For those who are just beginning to market their products online, he said, research is vital to establishing an effective presence. "Always try to research your whole marketplace. You have to research what is going on in your industry, not only in terms of what competitors are doing visually or technically, but also to find out as much detail as possible about their products. That enables you to decide how and what you need to communicate to your customers. It will help you paint an appealing picture of your business and ensure the targeting of your message to your customers is spot on," he explained.

Over Six Million International Travelers Visited Georgia in 2017

Over 6.4 million international travelers arrived in Georgia in the first 10 months of 2017, according to the Head of the Georgian National Tourism Administration, reported on November 3. The report quotes administration Head Giorgi Chogovadze as saying that a total of 6,430,824 international visitors entered Georgia in January-October of this year, which is 1,016,180 (or 18.8 percent) more than in the same time period of last year. He noted that nearly half- 3,042,907-stayed in Georgia for longer than 24 hours, a 28 percent increase compared to the same period last year. "According to data from the second quarter of 2017, the income from international tourism amounted to $658.7 million for Georgia, which was $143 million more (or a 27.8 percent increase) than the same period last year," Chogovadze said. Revenues from international tourism in the first and second quarters of 2017 amounted to $1.1 billion-a 26 percent increase from the last year.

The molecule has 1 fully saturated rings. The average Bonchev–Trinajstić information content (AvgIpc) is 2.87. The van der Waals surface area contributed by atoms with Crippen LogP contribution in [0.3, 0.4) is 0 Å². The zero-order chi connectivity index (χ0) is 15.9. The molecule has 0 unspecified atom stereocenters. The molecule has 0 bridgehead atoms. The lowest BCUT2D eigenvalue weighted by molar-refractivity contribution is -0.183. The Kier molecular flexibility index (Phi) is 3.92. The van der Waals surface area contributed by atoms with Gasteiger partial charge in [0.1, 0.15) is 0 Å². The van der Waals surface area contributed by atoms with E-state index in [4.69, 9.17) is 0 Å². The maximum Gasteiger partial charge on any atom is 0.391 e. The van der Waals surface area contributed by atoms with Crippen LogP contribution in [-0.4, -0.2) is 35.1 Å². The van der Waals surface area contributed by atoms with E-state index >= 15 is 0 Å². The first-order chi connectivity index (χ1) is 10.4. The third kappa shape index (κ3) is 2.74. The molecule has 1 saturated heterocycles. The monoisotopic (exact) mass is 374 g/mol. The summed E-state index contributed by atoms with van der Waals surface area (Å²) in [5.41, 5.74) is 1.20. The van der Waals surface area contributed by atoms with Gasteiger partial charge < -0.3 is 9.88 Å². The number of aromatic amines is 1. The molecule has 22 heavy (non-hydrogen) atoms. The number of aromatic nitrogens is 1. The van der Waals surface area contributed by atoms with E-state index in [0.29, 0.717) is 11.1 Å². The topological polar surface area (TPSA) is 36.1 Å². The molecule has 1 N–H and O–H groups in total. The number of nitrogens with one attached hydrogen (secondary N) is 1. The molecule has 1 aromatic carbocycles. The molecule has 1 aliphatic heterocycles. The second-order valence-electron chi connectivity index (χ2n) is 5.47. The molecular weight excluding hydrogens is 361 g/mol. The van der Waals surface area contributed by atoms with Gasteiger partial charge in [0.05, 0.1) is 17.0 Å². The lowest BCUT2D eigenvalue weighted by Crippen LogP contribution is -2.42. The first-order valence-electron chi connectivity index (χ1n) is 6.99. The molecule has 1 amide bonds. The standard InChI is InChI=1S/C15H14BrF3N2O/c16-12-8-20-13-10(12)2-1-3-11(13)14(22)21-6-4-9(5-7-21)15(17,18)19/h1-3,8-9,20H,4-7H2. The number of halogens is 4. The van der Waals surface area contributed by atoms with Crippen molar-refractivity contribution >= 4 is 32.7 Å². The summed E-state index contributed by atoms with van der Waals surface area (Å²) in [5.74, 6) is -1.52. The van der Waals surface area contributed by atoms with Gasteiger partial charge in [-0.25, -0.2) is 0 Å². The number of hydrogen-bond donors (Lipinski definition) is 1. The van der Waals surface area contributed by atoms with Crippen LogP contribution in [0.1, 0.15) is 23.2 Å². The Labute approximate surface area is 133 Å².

Increase in tourism by country:

- United Kingdom - 33 percent increase
- Russia - 32 percent increase
- Germany - 32 percent increase
- France - 29 percent increase
- Poland - 21 percent increase
- Lithuania - 18 percent increase
- Azerbaijan - 15.6 percent increase
- Armenia - 11.8 percent increase
- Turkey - 10.5 percent increase
- Ukraine - 0.2 percent increase